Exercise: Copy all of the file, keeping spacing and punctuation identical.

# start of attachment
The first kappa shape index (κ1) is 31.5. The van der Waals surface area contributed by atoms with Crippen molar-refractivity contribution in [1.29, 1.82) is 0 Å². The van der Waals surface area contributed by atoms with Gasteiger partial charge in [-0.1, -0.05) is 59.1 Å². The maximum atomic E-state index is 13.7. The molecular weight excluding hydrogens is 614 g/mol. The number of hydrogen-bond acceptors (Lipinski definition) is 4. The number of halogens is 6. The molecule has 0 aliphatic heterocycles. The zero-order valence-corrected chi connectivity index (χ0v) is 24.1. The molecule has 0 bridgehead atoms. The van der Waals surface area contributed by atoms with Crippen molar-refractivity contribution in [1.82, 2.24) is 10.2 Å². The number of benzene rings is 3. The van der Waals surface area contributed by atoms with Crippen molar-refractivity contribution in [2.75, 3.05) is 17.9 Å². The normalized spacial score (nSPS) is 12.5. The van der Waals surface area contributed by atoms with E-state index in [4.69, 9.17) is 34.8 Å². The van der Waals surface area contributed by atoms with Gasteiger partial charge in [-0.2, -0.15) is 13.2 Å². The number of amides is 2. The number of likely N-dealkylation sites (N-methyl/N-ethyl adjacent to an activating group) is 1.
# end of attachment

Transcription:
The first kappa shape index (κ1) is 31.5. The van der Waals surface area contributed by atoms with Crippen molar-refractivity contribution in [1.29, 1.82) is 0 Å². The van der Waals surface area contributed by atoms with Gasteiger partial charge in [-0.1, -0.05) is 59.1 Å². The maximum atomic E-state index is 13.7. The molecular weight excluding hydrogens is 614 g/mol. The number of hydrogen-bond acceptors (Lipinski definition) is 4. The number of halogens is 6. The molecule has 0 aliphatic heterocycles. The zero-order valence-corrected chi connectivity index (χ0v) is 24.1. The molecule has 0 bridgehead atoms. The van der Waals surface area contributed by atoms with Crippen molar-refractivity contribution in [1.82, 2.24) is 10.2 Å². The number of benzene rings is 3. The van der Waals surface area contributed by atoms with Crippen molar-refractivity contribution in [2.75, 3.05) is 17.9 Å². The normalized spacial score (nSPS) is 12.5. The van der Waals surface area contributed by atoms with E-state index in [4.69, 9.17) is 34.8 Å². The van der Waals surface area contributed by atoms with Gasteiger partial charge in [-0.2, -0.15) is 13.2 Å². The number of amides is 2. The number of likely N-dealkylation sites (N-methyl/N-ethyl adjacent to an activating group) is 1.